Carbon cost of cities

There’s an interesting post at the NYT’s economics blog about the environmental cost of living in a city:

In almost every metropolitan area, we found the central city residents emitted less carbon than the suburban counterparts.

cars represent … one-third of the gap in carbon emissions between New Yorkers and their suburbanites. The gap in electricity usage [is] about two tons. The gap in emissions from home heating is almost three tons [of a seven ton total].

The decreased carbon cost of transport and heating in cities is predictable, but there are still questions remaining here.

I’d like to know more about the carbon costs of construction in cities but that’s likely to be a small part of the lifetime carbon cost of a building. I’d also like to know about the cost of having concentrated emissions: in a city the emissions per capita may be lower, but the emissions per hectare are far higher. If the effects of pollutants are non-linear then the environmental cost of cities may still be higher.

Finally, as the BBC points out, the comparison depends on where you live. Moving from suburban Chicago to the Bay area may decrease your personal carbon emissions, but moving from rural Sichuan to Beijing probably doesn’t. Urbanisation is correlated with industrialisation and industrialisation massively increases our environmental impact.

I don’t mean to suggest that we should deny poor nations the opportunity to industrialise: I only mean to point out that this result isn’t, by itself, a sufficient reason to promote further urbanisation across the globe (although it may be a necessary condition of such promotion).

Update: Ed Glaeser’s article has some of the numbers.

  • “I’d also like to know about the cost of having concentrated emissions: in a city the emissions per capita may be lower, but the emissions per hectare are far higher. If the effects of pollutants are non-linear then the environmental cost of cities may still be higher”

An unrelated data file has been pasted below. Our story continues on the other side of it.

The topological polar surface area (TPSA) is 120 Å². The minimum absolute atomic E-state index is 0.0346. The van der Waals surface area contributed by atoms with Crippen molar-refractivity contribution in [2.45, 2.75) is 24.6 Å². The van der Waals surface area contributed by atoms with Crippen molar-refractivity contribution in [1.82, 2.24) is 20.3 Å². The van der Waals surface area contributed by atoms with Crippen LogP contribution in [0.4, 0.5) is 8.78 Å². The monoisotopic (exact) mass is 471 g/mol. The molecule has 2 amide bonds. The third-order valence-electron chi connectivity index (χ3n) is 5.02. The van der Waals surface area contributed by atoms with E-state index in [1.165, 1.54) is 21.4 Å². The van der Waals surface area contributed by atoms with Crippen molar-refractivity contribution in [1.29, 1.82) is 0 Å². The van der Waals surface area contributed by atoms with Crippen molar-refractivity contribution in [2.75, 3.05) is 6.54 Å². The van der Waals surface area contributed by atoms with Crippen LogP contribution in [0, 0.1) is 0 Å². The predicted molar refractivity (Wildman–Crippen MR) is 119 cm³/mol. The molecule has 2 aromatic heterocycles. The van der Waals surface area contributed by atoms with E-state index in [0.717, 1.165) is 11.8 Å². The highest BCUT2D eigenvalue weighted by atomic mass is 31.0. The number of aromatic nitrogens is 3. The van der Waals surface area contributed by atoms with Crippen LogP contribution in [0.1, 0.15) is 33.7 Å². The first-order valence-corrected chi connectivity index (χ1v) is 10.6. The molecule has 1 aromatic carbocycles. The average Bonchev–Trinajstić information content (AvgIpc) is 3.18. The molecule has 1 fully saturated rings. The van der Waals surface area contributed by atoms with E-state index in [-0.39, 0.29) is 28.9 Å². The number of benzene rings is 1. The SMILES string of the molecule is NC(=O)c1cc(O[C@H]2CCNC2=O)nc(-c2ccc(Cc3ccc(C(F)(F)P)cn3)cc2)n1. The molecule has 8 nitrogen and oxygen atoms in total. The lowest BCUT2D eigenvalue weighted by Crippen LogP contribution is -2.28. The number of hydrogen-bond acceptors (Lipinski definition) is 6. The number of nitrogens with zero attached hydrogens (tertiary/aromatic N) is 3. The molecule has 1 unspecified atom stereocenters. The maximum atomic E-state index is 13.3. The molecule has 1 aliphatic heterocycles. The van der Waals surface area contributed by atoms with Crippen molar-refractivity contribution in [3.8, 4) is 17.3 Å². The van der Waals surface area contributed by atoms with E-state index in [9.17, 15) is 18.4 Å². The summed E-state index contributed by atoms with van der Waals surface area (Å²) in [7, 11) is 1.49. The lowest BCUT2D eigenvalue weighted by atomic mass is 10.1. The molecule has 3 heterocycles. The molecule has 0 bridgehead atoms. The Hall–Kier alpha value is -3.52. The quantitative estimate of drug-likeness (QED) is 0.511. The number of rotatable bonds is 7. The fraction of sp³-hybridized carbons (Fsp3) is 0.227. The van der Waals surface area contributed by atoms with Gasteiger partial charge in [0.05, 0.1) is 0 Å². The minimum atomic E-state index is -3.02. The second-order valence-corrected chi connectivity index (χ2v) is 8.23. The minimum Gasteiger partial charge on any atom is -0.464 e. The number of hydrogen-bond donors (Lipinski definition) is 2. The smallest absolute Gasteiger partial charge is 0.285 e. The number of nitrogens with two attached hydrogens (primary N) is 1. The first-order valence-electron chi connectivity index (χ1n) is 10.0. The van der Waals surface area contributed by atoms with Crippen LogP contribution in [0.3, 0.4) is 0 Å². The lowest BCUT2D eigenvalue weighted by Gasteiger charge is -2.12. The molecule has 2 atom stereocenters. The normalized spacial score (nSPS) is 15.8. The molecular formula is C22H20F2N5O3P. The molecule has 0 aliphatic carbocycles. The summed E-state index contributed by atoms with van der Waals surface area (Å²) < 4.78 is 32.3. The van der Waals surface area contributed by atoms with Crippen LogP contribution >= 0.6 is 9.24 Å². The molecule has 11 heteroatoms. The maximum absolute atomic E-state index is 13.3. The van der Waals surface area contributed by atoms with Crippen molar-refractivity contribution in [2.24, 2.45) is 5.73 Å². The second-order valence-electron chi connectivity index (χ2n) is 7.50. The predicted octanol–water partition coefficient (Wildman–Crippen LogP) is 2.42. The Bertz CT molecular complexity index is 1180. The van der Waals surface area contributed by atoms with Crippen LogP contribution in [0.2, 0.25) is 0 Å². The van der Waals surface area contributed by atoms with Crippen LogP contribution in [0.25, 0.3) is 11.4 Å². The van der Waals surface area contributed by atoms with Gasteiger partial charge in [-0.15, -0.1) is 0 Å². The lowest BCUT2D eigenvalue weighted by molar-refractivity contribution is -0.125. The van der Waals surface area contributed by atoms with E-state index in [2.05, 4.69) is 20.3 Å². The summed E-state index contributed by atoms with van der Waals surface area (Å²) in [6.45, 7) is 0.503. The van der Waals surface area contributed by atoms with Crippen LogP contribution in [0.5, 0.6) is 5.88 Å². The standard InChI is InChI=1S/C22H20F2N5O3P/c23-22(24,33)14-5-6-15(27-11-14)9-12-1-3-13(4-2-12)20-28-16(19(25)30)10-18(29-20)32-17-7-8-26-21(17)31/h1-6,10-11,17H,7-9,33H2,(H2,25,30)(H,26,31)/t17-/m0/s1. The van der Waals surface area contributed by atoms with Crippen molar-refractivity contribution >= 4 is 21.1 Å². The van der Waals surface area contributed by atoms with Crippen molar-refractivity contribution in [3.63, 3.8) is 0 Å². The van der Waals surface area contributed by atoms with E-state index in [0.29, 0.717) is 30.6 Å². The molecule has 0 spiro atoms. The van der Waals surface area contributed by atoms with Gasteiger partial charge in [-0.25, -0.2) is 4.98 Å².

Sorry I’m not sure what you are saying. Are you saying that the location of the emissions also matters – not just the per capita size of emissions?

    The way I see it the author is putting forward two extreme examples – put everyone in a city, or spread everyone over the country. If we put everyone over the city total emissions will be lower (although as you state there are indirect issues that aren’t addressed!). However, the location of these emissions is more concentrated.

    Are you saying the concentration matters in the above quote – or is there something else at work here?

  • I’m just saying the concentration might matter. If you have brainy ideas about what might be at work I’m keen to hear them 😉

  • No no thats cool – I just wasn’t quite sure what the “non-linearity” you mentioned was. The only thing I could think of was concentration – and I was just wondering if you had any other hip idea in mind

  • Hip??? I’m an economist, Matt!

    I just meant that, if the environmental damage function is non-linear in concentration, then total damage isn’t necessarily lower when you decrease emissions but concentrate them more.

  • I get that rauparaha – but in the post you just said that the impact could be non-linear. Now, I assumed that you were saying non-linear in concentration – but since you didn’t say that I was wondering if you actually had other types of non-linearities in mind as well.

    When I read the paragraph I felt it went: example + statement. The statement was more general than the example – so I was wondering if there was some other examples you had in mind when making that statement.